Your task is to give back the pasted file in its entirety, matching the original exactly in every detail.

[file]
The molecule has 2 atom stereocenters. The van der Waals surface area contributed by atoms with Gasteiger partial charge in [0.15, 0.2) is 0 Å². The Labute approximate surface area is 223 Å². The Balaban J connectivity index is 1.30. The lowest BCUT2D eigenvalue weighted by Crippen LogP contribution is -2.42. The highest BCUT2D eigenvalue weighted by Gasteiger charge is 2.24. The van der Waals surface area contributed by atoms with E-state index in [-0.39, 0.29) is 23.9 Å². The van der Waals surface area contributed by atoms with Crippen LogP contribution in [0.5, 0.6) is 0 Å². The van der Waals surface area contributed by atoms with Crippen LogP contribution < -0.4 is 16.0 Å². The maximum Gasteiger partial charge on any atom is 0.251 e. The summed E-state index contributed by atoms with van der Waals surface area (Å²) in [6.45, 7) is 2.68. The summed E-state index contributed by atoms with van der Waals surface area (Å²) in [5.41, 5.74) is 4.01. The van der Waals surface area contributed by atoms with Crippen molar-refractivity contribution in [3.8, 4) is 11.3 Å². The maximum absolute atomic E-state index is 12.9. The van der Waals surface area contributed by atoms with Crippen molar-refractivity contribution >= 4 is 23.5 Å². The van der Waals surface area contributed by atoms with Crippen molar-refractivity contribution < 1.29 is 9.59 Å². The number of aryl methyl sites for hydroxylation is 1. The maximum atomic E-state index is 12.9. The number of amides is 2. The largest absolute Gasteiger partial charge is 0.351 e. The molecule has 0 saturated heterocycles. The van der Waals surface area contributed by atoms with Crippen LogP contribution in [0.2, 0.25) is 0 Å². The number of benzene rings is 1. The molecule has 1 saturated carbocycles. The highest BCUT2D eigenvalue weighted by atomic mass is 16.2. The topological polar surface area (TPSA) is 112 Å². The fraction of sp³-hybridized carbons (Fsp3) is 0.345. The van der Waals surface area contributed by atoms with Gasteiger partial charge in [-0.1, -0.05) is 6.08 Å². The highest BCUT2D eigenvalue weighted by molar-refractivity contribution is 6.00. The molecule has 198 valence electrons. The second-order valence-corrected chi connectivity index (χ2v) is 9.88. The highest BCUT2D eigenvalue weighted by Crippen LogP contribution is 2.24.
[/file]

The molecule has 2 atom stereocenters. The van der Waals surface area contributed by atoms with Gasteiger partial charge in [0.15, 0.2) is 0 Å². The Labute approximate surface area is 223 Å². The Balaban J connectivity index is 1.30. The lowest BCUT2D eigenvalue weighted by Crippen LogP contribution is -2.42. The highest BCUT2D eigenvalue weighted by Gasteiger charge is 2.24. The van der Waals surface area contributed by atoms with E-state index in [-0.39, 0.29) is 23.9 Å². The van der Waals surface area contributed by atoms with Crippen LogP contribution in [0.5, 0.6) is 0 Å². The van der Waals surface area contributed by atoms with Crippen LogP contribution < -0.4 is 16.0 Å². The maximum Gasteiger partial charge on any atom is 0.251 e. The summed E-state index contributed by atoms with van der Waals surface area (Å²) in [6.45, 7) is 2.68. The summed E-state index contributed by atoms with van der Waals surface area (Å²) in [5.41, 5.74) is 4.01. The van der Waals surface area contributed by atoms with Crippen molar-refractivity contribution in [3.8, 4) is 11.3 Å². The maximum absolute atomic E-state index is 12.9. The van der Waals surface area contributed by atoms with Crippen molar-refractivity contribution >= 4 is 23.5 Å². The van der Waals surface area contributed by atoms with Crippen molar-refractivity contribution < 1.29 is 9.59 Å². The number of aryl methyl sites for hydroxylation is 1. The maximum atomic E-state index is 12.9. The number of amides is 2. The largest absolute Gasteiger partial charge is 0.351 e. The molecule has 0 saturated heterocycles. The van der Waals surface area contributed by atoms with Crippen LogP contribution in [0.2, 0.25) is 0 Å². The number of benzene rings is 1. The molecule has 1 saturated carbocycles. The highest BCUT2D eigenvalue weighted by atomic mass is 16.2. The topological polar surface area (TPSA) is 112 Å². The fraction of sp³-hybridized carbons (Fsp3) is 0.345. The van der Waals surface area contributed by atoms with Gasteiger partial charge in [-0.1, -0.05) is 6.08 Å². The highest BCUT2D eigenvalue weighted by molar-refractivity contribution is 6.00. The molecule has 198 valence electrons. The second-order valence-corrected chi connectivity index (χ2v) is 9.88. The highest BCUT2D eigenvalue weighted by Crippen LogP contribution is 2.24.